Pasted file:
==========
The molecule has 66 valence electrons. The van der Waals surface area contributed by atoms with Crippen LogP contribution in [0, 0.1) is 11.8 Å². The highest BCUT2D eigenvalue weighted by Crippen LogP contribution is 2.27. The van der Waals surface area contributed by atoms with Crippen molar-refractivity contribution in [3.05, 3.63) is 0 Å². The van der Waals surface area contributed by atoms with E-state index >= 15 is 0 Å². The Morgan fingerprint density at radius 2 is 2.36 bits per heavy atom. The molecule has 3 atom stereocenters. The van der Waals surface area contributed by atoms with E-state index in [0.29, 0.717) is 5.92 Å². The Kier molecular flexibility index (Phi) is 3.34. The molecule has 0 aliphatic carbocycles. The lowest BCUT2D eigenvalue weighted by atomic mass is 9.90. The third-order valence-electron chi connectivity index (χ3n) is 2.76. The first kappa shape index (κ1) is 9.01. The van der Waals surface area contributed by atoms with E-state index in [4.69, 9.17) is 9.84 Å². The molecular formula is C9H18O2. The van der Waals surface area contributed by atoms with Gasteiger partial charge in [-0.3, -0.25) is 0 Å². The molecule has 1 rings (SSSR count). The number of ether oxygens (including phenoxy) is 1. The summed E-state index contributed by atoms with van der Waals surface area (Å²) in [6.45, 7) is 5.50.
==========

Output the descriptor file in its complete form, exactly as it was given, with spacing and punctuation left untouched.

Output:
The molecule has 66 valence electrons. The van der Waals surface area contributed by atoms with Crippen LogP contribution in [0, 0.1) is 11.8 Å². The highest BCUT2D eigenvalue weighted by Crippen LogP contribution is 2.27. The van der Waals surface area contributed by atoms with Crippen molar-refractivity contribution in [3.05, 3.63) is 0 Å². The van der Waals surface area contributed by atoms with E-state index >= 15 is 0 Å². The Morgan fingerprint density at radius 2 is 2.36 bits per heavy atom. The molecule has 3 atom stereocenters. The van der Waals surface area contributed by atoms with E-state index in [0.29, 0.717) is 5.92 Å². The Kier molecular flexibility index (Phi) is 3.34. The molecule has 0 aliphatic carbocycles. The lowest BCUT2D eigenvalue weighted by atomic mass is 9.90. The third-order valence-electron chi connectivity index (χ3n) is 2.76. The first kappa shape index (κ1) is 9.01. The van der Waals surface area contributed by atoms with E-state index in [4.69, 9.17) is 9.84 Å². The molecular formula is C9H18O2. The van der Waals surface area contributed by atoms with Gasteiger partial charge in [-0.3, -0.25) is 0 Å². The molecule has 1 rings (SSSR count). The number of ether oxygens (including phenoxy) is 1. The summed E-state index contributed by atoms with van der Waals surface area (Å²) in [6.45, 7) is 5.50.